There are several local and regional initiatives underway that connect with the FACT project and its aim of developing better social services for Tauranga families.
The Tauranga City Council has developed a set of Community Outcomes, as required by the Local Government Act 2002. The Tauranga Tomorrow document detailing those outcomes was adopted in late 2004. This process not only informed Tauranga City Council’s own 10-year Long Term Community Plan; it has provided a guiding vision for Tauranga City to help the broad range of community and government agencies working to achieve social, economic, environmental and cultural wellbeing in Tauranga. The vision is of a city that:
is easy to move round in
is built to fit the hills, harbour and coast
has a clean, green, valued environment
is home to vibrant, healthy and diverse communities
has actively involved people
has a strong and sustainable economy
allows people to live well and waste less
is a great place to grow up in.
In September 2004, the Ministry of Social Development signed a formal agreement with the Tauranga City Council in which it undertook to support actions to achieve these goals. The FACT project is a step towards honoring that commitment, and sits alongside another regionally-focused initiative, the Central and Local Government Bay of Plenty Community Outcomes project.
Smart Growth is a project being undertaken jointly by the Tauranga City Council, the Western Bay of Plenty District Council, Environment Bay of Plenty and tangata whenua. It involves developing a 50-year plan to manage growth in the Western Bay of Plenty so environmental, social and economic goals of the whole district can be achieved in a sustainable way.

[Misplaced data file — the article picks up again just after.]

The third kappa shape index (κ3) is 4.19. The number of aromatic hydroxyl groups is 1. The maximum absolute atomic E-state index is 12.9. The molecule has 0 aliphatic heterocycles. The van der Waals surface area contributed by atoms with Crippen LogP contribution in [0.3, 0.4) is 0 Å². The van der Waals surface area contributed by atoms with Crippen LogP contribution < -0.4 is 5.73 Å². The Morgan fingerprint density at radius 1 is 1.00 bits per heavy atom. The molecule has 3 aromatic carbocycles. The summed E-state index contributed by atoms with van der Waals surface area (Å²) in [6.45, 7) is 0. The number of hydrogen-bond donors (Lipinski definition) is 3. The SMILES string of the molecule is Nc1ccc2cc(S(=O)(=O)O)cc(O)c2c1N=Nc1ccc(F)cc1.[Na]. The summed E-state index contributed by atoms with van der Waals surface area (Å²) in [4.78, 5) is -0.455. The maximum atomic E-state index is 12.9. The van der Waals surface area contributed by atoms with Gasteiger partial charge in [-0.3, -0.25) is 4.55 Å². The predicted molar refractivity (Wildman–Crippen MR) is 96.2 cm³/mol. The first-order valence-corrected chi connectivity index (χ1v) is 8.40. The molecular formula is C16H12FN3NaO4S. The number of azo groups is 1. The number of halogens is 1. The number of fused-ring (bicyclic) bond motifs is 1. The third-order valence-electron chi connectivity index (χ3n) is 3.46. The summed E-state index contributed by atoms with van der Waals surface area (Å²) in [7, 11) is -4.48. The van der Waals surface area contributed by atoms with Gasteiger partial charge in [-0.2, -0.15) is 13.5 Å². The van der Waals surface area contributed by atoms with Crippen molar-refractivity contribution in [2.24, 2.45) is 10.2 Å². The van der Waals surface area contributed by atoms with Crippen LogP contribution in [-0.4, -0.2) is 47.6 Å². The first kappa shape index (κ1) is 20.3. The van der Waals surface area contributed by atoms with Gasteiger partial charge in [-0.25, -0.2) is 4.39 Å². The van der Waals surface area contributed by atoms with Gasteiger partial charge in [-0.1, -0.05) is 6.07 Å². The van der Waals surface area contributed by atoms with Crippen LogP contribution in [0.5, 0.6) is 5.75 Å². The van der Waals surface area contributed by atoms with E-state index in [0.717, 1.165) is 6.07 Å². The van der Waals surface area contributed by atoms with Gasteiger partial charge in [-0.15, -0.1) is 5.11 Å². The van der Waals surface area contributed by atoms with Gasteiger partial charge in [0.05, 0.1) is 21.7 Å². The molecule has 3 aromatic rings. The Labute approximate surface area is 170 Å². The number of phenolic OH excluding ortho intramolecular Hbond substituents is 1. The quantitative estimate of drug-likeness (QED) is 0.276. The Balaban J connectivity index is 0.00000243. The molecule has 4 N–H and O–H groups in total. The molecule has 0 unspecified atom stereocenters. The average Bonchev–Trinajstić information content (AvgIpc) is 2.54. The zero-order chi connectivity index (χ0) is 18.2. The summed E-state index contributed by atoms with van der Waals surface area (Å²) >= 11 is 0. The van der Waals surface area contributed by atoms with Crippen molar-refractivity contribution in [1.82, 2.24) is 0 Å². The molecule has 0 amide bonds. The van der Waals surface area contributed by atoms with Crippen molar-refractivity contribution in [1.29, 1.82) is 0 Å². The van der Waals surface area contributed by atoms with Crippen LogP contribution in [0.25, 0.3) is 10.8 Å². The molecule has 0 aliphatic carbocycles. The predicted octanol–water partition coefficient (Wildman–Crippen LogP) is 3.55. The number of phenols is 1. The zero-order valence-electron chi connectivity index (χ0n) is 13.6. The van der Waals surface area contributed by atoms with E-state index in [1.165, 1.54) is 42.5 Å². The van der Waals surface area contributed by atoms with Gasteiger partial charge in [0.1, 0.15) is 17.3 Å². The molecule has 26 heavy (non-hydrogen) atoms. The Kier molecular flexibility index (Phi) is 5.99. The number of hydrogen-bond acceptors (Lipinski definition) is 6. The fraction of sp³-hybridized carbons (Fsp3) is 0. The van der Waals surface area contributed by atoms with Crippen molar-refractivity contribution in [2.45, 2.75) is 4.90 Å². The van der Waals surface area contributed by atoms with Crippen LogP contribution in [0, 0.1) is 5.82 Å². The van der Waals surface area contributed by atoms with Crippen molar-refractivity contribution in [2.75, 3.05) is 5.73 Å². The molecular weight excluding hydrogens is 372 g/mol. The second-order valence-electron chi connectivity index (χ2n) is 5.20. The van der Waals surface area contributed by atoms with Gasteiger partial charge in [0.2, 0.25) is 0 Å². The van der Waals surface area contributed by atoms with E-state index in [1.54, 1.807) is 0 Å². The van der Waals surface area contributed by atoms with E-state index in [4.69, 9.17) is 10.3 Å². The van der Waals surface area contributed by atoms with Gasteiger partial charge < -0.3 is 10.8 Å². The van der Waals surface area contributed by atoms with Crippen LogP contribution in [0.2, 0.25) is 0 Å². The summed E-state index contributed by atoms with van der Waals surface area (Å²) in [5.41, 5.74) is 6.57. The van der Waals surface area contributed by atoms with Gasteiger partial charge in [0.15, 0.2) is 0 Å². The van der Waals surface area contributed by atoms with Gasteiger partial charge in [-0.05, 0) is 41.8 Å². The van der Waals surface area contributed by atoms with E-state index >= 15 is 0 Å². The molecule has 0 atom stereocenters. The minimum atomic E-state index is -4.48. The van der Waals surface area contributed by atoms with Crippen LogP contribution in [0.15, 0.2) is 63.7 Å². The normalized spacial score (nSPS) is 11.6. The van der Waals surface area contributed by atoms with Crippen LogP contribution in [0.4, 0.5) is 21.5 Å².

To date, the emphasis has been on achieving economic and environmental sustainability, mainly by focusing on land use, infrastructure and transport planning. Addressing the region’s social goals will require the active participation of local social service staff, who see at first hand the social problems caused by the area’s rapid growth and who can help plan sustainable solutions to those problems. Participation could be provided through the Smart Growth’s Strategic Partners forum, which has a wide membership base and a community audit role.
The FACT project can make a valuable contribution to Smart Growth and vice-versa, as both initiatives share a commitment to reaching effective co-ordinated solutions through government, business and community partnerships and collaboration.
Bay of Plenty District Health Board activity
The region’s district health board, which is based in Tauranga, has led much of the social research done locally over the past five years, particularly into the way social factors such as poverty and isolation affect health outcomes.
To help provide more holistic responses to local health issues, the Bay of Plenty DHB has appointed representatives of various local social service providers to its Technical Advisory Groups (TAGs). These deal with health issues facing specific groups, for example children and older people. Throughout 2006, the first of these groups (the Child and Youth TAG) has been giving advice on projects to improve services to families in several of the priority areas detailed in this report. Many of the contributors to this report also advise the DHB, and it is anticipated there will be considerable synergy in the recommendations in some areas.